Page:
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Bubbles of Plasma in Space May Have Cost U.S. Lives in Afghanistan

New analysis reveals that unusual space weather may have scrambled radio signals and sent a rescue mission awry

(Chad Hunt/Corbis)
smithsonian.com

The jagged mountain passes of Afghanistan are notorious for stymying radio communications and making already dangerous military operations more risky. But an unexpected source of interference—plasma bubbles in space—may have made one of the first major battles in the War in Afghanistan more deadly.

Research published in Space Weather reveals that these wispy clouds of electrically charged gas may have scrambled radio waves in the region surrounding the snow-covered mountain Takur Ghar during March 2002. Because of this interference, a team of U.S. Army Rangers on a mission to rescue stranded Navy SEALS never got messages warning them away from al-Qaeda forces. Their MH-47E Chinook helicopter was shot down, and a 17-hour firefight ensued. Seven Rangers were killed.

During the day, the sun’s radiation blasts electrons from molecules and atoms and creates a layer of charged particles—plasma that fills the upper atmosphere. When that layer is stable, radio waves can pass though without incident. But at night, the charged particles combine and become neutral. "This recombination happens faster at lower altitudes, making the plasma there less dense, so that it bubbles up through the denser plasma above, like air bubbles rising through water," explains a press release from the American Geophysical Union.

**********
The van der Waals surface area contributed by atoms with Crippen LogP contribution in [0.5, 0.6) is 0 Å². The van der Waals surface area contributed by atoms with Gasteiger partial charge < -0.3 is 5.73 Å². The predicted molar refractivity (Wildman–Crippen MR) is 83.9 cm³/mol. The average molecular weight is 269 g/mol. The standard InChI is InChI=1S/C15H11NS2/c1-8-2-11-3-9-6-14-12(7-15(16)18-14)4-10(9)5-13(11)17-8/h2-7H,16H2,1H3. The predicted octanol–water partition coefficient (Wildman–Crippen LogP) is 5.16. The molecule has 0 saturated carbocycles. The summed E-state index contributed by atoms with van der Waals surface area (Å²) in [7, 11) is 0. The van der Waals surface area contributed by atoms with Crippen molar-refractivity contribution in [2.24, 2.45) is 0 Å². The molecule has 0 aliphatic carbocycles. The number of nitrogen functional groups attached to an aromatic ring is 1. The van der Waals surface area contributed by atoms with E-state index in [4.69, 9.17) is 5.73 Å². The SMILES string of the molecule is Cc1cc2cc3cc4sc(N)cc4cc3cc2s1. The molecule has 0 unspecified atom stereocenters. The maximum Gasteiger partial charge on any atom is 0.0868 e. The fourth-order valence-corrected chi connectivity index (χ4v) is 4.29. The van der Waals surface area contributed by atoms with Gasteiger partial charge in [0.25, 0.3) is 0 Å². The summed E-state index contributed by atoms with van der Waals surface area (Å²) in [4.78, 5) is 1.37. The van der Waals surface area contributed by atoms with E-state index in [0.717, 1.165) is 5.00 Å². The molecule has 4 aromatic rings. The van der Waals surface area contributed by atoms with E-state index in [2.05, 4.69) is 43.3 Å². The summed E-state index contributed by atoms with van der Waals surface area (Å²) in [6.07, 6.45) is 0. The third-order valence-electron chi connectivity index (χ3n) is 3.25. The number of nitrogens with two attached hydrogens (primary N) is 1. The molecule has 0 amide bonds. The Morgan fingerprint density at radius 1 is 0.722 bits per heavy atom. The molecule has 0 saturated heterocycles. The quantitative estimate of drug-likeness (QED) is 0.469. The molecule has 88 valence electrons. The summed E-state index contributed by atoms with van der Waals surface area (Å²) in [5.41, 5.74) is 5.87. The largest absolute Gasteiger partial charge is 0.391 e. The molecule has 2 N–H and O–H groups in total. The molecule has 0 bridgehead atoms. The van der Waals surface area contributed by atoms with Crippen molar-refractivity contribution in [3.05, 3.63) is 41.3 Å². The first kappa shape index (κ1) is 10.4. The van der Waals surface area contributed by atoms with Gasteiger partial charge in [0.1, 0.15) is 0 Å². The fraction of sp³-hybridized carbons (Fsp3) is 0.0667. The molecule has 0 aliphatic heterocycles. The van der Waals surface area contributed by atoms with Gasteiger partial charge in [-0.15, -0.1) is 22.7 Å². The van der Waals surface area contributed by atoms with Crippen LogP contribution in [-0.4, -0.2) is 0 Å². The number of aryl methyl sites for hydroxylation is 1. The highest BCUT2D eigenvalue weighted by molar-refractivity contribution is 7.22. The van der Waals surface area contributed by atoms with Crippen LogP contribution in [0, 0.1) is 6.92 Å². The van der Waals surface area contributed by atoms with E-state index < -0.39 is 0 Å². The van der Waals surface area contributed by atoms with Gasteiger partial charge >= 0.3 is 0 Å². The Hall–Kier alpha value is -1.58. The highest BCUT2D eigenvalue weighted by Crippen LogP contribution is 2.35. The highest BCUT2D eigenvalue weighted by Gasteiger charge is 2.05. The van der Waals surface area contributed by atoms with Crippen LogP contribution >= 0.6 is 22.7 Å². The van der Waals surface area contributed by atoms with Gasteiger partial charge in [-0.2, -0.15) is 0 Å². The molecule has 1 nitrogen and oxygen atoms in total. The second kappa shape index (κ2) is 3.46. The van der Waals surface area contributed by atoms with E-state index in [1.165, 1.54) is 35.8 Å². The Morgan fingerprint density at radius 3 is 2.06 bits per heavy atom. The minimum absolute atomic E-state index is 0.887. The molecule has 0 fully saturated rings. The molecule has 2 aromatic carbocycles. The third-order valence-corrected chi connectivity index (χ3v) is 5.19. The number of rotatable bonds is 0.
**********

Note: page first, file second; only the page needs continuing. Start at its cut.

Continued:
Those bubbles pop up between 53 and 370 miles above the earth, reports David Shultz in Science news story.

The 2002 battle, called Operation Anaconda, took place during peak bubble season in Afghanistan. A fortuitous pass over the region by a specialized NASA satellite helped researchers figure out that a plasma bubble had formed between the communications satellites and the Takur Ghar region. 

The techniques used to analyze the satellite a decade later are new; they could help predict bubbles and prevent future problems with space weather communications black-outs. 

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